Why does the RSPCA advocate early-age desexing (EAD)?
The RSPCA advocates that all dogs or cats offered for sale or adoption as companion animals should be desexed prior to the transfer of ownership.
The RSPCA practices EAD from the age of 8 weeks when the surgery is simple and recovery is rapid.
- EAD is regarded as an effective strategy to prevent unwanted/unplanned pregnancies in cats and dogs to help reduce the number of unwanted companion animals entering shelters and pounds.
- EAD offers significant animal welfare benefits related to surgery and anaesthesia when compared to traditional age desexing.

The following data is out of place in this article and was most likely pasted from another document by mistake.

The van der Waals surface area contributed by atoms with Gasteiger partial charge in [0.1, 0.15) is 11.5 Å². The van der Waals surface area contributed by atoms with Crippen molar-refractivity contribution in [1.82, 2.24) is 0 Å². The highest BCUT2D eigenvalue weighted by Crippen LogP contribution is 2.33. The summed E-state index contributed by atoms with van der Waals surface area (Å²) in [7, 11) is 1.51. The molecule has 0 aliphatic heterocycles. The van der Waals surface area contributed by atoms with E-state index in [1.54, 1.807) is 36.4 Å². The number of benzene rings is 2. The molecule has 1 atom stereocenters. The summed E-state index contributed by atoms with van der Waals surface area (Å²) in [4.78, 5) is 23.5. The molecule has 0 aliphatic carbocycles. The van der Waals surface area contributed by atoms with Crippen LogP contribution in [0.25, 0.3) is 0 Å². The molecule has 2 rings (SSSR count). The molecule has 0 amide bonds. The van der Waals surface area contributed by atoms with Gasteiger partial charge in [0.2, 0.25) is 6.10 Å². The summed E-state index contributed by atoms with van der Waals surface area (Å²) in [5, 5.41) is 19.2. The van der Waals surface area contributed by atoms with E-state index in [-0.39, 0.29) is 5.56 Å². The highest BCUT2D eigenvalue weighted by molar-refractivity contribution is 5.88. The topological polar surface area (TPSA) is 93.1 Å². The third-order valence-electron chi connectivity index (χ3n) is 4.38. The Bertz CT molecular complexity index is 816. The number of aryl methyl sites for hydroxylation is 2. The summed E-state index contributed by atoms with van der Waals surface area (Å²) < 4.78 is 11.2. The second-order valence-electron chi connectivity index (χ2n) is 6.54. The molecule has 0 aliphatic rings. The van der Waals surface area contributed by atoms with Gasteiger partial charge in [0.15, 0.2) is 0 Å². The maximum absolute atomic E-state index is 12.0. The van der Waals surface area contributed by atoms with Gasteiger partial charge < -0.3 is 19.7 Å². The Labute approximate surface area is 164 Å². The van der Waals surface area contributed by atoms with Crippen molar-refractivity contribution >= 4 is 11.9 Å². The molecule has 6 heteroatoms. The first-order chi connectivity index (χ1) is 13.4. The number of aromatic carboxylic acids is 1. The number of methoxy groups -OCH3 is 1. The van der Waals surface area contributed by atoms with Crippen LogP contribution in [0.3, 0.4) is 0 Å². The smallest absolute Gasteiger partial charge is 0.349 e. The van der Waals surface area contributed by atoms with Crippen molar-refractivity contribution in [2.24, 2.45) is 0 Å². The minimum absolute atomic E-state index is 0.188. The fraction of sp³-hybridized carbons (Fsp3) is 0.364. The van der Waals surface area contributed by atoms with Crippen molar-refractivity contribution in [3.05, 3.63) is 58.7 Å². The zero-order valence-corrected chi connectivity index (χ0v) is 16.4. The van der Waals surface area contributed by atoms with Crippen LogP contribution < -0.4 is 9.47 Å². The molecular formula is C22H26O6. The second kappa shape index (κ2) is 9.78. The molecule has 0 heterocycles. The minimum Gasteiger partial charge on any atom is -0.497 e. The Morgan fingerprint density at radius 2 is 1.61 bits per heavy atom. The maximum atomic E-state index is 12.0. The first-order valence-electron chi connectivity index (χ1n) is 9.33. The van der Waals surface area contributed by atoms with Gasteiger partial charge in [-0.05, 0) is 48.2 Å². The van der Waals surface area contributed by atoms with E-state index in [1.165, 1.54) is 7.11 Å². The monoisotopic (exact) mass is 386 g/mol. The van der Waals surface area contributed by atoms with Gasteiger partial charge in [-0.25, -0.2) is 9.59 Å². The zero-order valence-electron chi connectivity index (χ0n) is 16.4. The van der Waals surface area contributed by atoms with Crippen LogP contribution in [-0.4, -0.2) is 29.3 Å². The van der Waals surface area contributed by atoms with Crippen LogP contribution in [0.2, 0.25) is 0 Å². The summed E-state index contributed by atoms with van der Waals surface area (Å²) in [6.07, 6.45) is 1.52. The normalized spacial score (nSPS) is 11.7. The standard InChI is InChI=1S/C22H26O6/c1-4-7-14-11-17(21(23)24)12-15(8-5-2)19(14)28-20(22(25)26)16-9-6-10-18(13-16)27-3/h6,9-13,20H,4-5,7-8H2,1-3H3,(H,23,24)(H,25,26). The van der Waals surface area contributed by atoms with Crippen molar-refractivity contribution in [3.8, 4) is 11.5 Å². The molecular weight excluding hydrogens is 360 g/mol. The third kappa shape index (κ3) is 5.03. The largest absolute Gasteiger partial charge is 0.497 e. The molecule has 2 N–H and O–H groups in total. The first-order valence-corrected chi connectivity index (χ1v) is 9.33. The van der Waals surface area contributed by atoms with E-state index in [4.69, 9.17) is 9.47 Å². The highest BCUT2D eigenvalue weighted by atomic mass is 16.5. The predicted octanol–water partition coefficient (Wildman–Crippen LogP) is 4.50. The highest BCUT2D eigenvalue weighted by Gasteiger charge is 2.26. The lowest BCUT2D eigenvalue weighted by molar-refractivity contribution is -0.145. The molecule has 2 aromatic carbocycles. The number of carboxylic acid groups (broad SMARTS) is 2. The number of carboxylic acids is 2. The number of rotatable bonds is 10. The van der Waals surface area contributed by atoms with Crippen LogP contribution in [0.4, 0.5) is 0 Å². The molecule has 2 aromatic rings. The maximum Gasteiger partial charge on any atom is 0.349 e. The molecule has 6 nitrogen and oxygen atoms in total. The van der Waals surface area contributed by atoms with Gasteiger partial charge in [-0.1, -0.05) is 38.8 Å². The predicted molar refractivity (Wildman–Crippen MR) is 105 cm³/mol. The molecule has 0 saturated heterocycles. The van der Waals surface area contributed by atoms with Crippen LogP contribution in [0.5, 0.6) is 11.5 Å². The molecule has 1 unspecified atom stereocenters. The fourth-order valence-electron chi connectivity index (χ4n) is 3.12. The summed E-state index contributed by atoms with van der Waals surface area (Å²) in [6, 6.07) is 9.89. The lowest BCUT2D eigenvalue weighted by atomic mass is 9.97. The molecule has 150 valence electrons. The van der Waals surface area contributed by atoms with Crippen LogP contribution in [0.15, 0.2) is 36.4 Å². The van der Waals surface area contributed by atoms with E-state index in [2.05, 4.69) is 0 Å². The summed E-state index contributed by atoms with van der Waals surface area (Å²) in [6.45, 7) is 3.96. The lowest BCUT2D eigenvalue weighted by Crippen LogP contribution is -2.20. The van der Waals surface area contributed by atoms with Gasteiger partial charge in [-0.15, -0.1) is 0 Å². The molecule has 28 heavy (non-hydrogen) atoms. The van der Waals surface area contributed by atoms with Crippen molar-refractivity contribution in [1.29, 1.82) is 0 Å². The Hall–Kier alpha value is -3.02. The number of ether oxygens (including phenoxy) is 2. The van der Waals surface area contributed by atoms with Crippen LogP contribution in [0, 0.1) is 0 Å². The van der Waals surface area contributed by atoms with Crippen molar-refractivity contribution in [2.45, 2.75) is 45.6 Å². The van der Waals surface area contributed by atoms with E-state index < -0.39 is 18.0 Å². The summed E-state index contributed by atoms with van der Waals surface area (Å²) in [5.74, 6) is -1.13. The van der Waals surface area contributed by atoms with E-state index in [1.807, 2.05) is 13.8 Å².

- EAD offers health and behavioural benefits when compared to traditional age desexing.
- EAD offers all of the commonly accepted medical and behavioural benefits associated with general desexing.
- The use of EAD reduces the amount of time young animals need to spend in the shelter environment and thus improves the efficiency of shelters in terms of their resources and capacity.
Based on the available scientific evidence and extensive RSPCA experience performing EAD, the RSPCA considers EAD to be a safe and effective strategy to prevent unintended litters.